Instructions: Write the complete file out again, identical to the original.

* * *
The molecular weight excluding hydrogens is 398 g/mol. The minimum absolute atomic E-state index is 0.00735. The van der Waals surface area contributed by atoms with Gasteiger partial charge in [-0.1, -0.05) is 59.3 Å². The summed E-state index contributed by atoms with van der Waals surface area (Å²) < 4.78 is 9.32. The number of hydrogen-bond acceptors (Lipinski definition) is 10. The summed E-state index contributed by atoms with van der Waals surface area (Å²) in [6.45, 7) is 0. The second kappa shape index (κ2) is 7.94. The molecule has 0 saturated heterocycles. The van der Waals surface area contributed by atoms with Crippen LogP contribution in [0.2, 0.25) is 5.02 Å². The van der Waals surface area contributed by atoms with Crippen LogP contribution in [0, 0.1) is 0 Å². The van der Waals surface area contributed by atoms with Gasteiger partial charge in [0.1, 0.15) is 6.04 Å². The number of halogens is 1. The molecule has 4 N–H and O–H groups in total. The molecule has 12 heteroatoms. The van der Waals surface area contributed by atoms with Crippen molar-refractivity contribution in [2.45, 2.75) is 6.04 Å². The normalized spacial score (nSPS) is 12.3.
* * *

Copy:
The molecular weight excluding hydrogens is 398 g/mol. The minimum absolute atomic E-state index is 0.00735. The van der Waals surface area contributed by atoms with Gasteiger partial charge in [-0.1, -0.05) is 59.3 Å². The summed E-state index contributed by atoms with van der Waals surface area (Å²) < 4.78 is 9.32. The number of hydrogen-bond acceptors (Lipinski definition) is 10. The summed E-state index contributed by atoms with van der Waals surface area (Å²) in [6.45, 7) is 0. The second kappa shape index (κ2) is 7.94. The molecule has 0 saturated heterocycles. The van der Waals surface area contributed by atoms with Crippen LogP contribution in [0.2, 0.25) is 5.02 Å². The van der Waals surface area contributed by atoms with Crippen LogP contribution in [0, 0.1) is 0 Å². The van der Waals surface area contributed by atoms with Gasteiger partial charge in [0.1, 0.15) is 6.04 Å². The number of halogens is 1. The molecule has 4 N–H and O–H groups in total. The molecule has 12 heteroatoms. The van der Waals surface area contributed by atoms with Crippen molar-refractivity contribution in [2.45, 2.75) is 6.04 Å². The normalized spacial score (nSPS) is 12.3.